It is called the Florida Story -- a tale of how back in 1999, a no-nonsense governor imposed efficiency and accountability on a self-indulgent and lethargic education bureaucracy, transforming one of the nation’s worst public school systems into one of its best.
I’ve told the Florida Story often, both as a newspaper columnist and then as a writer for Jeb Bush’s Foundation for Excellence in Education. Ever since leaving office, Bush has pushed his Florida reforms as a national model.
The successes certainly are impressive on a spreadsheet. Results on highly regarded federal tests, known as the National Assessment of Educational Progress (NAEP), show Florida’s students making strong gains in reading and math, often far in advance of their peers in other states.
The high school graduation rate is up despite more strenuous academic requirements. The state now ranks among the top nationally in the number of graduating high schoolers passing Advanced Placement classes.
What attracted me to the cause was that historically disadvantaged students have made the most progress.
But reforms didn’t implement themselves. Their success depended on teachers. And while they may have hated the high-stakes testing, the micromanaging of their classrooms, the standardization of their jobs and the endless reams of paperwork, they made it all work.
They held up their end of the bargain, and the state of Florida most certainly did not. Teacher raises often didn’t cover the cost of living. In lieu of raises, they would get bonuses that couldn’t be counted on from one year to the next and were left out of pension calculations. One ridiculous scheme denied some of our best teachers bonuses because of their scores on college entrance exams taken decades earlier in high school.
Unfortunately, part of the reform message is that more spending doesn’t equal better results. And so it’s not surprising that Florida is a bottom dweller nationally in education funding, which translates to teacher salaries. In 2017-18, Florida teachers ranked 47th nationally in pay, according to federal statistics.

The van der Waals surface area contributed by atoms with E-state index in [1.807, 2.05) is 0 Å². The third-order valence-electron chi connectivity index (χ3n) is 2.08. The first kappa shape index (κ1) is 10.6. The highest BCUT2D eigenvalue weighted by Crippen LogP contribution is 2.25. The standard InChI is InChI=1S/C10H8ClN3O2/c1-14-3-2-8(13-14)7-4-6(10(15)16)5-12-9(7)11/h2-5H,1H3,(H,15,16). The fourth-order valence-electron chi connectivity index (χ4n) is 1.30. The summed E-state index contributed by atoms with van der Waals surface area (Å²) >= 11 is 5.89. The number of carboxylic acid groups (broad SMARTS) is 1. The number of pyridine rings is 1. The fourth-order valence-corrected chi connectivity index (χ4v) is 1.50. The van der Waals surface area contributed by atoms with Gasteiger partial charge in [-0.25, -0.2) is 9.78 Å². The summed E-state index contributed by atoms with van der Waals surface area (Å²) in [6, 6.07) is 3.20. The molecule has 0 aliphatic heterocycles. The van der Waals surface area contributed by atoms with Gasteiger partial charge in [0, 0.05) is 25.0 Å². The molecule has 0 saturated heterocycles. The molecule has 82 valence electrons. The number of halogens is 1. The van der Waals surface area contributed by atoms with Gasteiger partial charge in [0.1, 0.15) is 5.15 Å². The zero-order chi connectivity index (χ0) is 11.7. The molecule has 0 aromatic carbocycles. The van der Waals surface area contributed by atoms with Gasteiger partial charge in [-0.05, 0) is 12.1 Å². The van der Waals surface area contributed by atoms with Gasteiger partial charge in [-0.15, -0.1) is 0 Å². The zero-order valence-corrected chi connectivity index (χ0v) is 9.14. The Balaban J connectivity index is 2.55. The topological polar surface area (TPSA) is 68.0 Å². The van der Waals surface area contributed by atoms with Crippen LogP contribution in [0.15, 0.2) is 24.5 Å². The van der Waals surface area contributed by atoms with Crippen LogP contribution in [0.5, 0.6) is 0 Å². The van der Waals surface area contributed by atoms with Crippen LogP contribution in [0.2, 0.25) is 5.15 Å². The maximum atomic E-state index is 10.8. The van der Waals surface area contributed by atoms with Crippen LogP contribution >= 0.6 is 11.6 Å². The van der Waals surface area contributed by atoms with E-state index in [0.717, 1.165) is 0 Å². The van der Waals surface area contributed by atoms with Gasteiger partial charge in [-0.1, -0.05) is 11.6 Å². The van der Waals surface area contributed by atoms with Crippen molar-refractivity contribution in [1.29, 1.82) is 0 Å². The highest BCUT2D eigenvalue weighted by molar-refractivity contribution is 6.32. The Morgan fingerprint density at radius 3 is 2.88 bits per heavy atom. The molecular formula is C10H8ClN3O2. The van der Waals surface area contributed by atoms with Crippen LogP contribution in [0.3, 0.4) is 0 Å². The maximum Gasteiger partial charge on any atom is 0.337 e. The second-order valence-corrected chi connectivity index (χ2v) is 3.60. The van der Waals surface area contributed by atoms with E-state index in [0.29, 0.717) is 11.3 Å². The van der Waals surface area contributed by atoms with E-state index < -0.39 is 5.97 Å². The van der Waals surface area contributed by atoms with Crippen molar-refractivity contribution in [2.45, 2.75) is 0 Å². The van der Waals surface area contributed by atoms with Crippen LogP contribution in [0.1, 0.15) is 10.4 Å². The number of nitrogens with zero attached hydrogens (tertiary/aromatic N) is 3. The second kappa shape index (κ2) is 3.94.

And when you calculate in the Consumer Price Index, Florida teachers now make 11 percent less than they did in 1999, according to federal statistics. That year traces back to the very start of the reform movement in Florida. If an outside observer looked at the treatment of Florida teachers during the past 21 years, she’d conclude: “Boy, they must have really screwed up to deserve this.”
Instead, they have done their jobs better than teachers in almost any other state. Better than in New York, where teachers have earned a CPI-adjusted increase of 11.8 percent since 1999, and California, where teachers have earned a 16.1 percent increase.
Not surprisingly, Florida teachers are bailing out of classrooms, creating what officially has been designated a crisis. There is a shortage of teachers in general science, English, math, physical science, reading, technical education and so on. In other words, all the subjects that determine whether a student will succeed in life.
Call it a coincidence, but the state’s NAEP scores took a dive last year. You can’t do this without teachers.
Gov. Ron DeSantis’ plan to halt the exodus is spending $600 million to raise the minimum teacher pay to $47,500. This would rank Florida, the nation’s education cheapskate, second nationally in starting pay. DeSantis says more than 100,000 of the state’s 170,000 teachers would get a raise.
It is an eye-popping bit of make-up. But interestingly enough, it leaves out the veteran teachers responsible for making the Florida Story happen. They get nothing.
There is enough money in DeSantis’ proposal to attract and retain new teachers, and to also pay veterans the money they that’s long overdue. It’s just a matter of calculating a more equitable distribution.
The message from DeSantis’ plan is very clear. Veteran teachers are disposable. And if I were a new or incoming teacher, I’d think long and hard about that before deciding to make my career in a Florida classroom.
Mike Thomas is a freelance writer, former columnist for the Orlando Sentinel and former communications specialist with the Foundation for Excellence in Education.